Washington, DC – The following is a statement from Eva Chalas, MD, FACOG, FACS, president of the American College of Obstetricians and Gynecologists, on today’s decision from the United States District Court for the District of Maryland:
“Today’s ruling represents a victory for patients, who should not have to face the additional burden of increased COVID-19 exposure as a condition of receiving their prescribed mifepristone. It also represents a victory for the dedicated clinicians who are working to provide needed care without unnecessary exposure of patients, their families and the members of the healthcare team, to the novel coronavirus.
“ACOG undertook this legal challenge because we believe strongly in our position, which is founded on clear science and the consensus of the medical community. Mifepristone is a safe medication and FDA's in-person dispensing requirements provide no medical benefit to patients. There is no basis for FDA’s decision to treat mifepristone differently than other medications. During the COVID-19 pandemic – which is likely to impact the U.S. for many months to come – requiring in-person dispensing of mifepristone needlessly threatens both patients and clinicians, and we are relieved to see that our members and their patients will no longer face this additional burden when it comes to abortion care.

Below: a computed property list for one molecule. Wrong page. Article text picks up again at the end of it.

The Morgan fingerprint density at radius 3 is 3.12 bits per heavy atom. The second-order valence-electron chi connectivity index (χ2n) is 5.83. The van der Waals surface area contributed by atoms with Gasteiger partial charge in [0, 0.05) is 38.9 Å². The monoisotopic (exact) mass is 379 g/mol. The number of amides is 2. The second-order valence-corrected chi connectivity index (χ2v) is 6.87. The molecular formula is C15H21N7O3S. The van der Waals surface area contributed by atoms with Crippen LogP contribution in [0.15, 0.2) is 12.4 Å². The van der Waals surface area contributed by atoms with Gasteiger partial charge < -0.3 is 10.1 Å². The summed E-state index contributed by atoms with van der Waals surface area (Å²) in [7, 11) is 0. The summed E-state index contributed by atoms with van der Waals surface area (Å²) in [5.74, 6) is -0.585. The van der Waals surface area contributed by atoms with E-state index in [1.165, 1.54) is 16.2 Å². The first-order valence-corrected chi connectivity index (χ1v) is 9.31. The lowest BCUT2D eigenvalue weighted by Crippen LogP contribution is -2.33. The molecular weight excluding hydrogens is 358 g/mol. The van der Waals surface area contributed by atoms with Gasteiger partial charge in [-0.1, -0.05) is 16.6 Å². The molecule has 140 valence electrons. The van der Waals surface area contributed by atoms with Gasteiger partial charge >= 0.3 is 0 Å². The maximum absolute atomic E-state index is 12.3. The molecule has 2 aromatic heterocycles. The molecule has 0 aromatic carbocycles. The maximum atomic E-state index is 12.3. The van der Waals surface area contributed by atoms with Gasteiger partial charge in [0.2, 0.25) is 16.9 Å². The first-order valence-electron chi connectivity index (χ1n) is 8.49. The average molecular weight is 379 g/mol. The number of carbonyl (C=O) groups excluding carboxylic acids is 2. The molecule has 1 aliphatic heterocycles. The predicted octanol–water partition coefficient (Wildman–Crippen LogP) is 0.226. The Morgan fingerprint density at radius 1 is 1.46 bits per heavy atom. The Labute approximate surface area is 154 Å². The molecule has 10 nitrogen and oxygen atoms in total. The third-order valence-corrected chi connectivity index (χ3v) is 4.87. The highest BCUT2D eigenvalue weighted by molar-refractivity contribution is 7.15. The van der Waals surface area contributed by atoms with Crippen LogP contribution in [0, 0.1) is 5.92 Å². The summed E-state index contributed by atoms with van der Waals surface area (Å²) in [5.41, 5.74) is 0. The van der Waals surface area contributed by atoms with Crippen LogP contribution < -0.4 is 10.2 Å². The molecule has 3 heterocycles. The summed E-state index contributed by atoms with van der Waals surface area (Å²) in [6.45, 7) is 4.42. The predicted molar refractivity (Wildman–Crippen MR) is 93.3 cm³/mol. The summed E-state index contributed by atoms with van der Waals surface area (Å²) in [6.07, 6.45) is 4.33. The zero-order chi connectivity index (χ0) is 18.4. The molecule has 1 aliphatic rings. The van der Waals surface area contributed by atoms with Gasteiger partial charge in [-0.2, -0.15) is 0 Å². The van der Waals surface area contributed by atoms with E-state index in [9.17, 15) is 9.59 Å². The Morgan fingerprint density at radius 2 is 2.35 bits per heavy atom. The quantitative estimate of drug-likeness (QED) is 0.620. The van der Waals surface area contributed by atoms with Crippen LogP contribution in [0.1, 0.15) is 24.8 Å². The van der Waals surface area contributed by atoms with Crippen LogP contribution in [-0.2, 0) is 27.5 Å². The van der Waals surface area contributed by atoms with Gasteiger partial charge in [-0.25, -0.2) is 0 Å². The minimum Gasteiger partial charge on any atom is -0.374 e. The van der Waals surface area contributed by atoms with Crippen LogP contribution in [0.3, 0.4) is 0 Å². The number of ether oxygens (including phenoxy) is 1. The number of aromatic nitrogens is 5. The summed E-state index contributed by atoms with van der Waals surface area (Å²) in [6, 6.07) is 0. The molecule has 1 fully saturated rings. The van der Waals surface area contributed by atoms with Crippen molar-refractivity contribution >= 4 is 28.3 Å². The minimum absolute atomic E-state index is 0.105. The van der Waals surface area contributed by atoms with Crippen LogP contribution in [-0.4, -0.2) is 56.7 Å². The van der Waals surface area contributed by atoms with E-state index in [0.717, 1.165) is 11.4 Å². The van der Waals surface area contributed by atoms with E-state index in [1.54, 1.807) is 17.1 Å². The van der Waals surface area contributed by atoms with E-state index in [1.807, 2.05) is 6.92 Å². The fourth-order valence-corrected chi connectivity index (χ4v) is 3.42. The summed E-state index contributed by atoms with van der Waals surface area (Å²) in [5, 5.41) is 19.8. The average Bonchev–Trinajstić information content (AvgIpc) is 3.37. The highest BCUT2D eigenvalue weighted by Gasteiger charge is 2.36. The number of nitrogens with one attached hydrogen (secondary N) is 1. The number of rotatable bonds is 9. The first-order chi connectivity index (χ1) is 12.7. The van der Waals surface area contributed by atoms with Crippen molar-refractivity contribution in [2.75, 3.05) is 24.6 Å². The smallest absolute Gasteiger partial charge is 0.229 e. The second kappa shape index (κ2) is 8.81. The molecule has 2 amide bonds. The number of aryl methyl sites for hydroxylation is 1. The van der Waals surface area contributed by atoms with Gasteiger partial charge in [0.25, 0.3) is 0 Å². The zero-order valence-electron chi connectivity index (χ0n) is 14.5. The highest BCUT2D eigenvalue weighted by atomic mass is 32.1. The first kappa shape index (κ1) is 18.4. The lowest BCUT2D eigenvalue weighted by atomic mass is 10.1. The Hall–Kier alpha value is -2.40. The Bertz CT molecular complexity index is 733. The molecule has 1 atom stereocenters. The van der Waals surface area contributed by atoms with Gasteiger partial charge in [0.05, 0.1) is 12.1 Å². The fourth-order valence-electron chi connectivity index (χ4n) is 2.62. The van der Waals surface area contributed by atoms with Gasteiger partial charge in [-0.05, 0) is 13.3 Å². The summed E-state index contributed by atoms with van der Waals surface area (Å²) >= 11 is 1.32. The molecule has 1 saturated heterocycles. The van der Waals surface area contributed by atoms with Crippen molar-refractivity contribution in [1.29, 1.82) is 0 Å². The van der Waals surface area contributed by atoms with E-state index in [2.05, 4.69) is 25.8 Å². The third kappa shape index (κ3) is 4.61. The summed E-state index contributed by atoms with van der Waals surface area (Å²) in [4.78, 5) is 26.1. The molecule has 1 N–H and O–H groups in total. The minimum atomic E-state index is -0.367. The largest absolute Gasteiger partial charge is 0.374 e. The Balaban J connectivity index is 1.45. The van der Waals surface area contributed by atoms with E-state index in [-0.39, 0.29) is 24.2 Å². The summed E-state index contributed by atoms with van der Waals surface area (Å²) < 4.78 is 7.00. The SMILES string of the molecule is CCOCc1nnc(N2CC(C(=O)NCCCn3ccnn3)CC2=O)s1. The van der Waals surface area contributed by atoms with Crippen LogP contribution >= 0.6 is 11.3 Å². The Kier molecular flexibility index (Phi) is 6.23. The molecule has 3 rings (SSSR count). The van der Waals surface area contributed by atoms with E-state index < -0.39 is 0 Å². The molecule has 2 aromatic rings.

“Nonetheless, we are disappointed that the injunction issued by the Court does not apply to women experiencing miscarriage and the clinicians treating them, putting these individuals at risk for needless COVID-19 exposure and increased potential harm during what is already a painful time for these patients. This decision particularly adversely affects women in states with rising rates of COVID-19 infection with resulting limitation of access to surgical procedures, which may be required to complete the miscarriage in the absence of access to mifepristone. As always, ACOG feels strongly that access to women’s health care should not be singled out and burdened with regulation that renders patient care less accessible or, in this case, potentially dangerous, and we will continue our advocacy to seek removal of these restrictions during the pandemic.
“The FDA’s burdensome in-person dispensing requirement for mifepristone has had a disproportionate effect on communities hit hardest by the pandemic, including communities of color who already face existing inequities and structural barriers to care. Suspending the REMS requirement for mifepristone for early pregnancy termination represents a necessary step forward in our collective work toward health equity during this unprecedented time of pandemic.”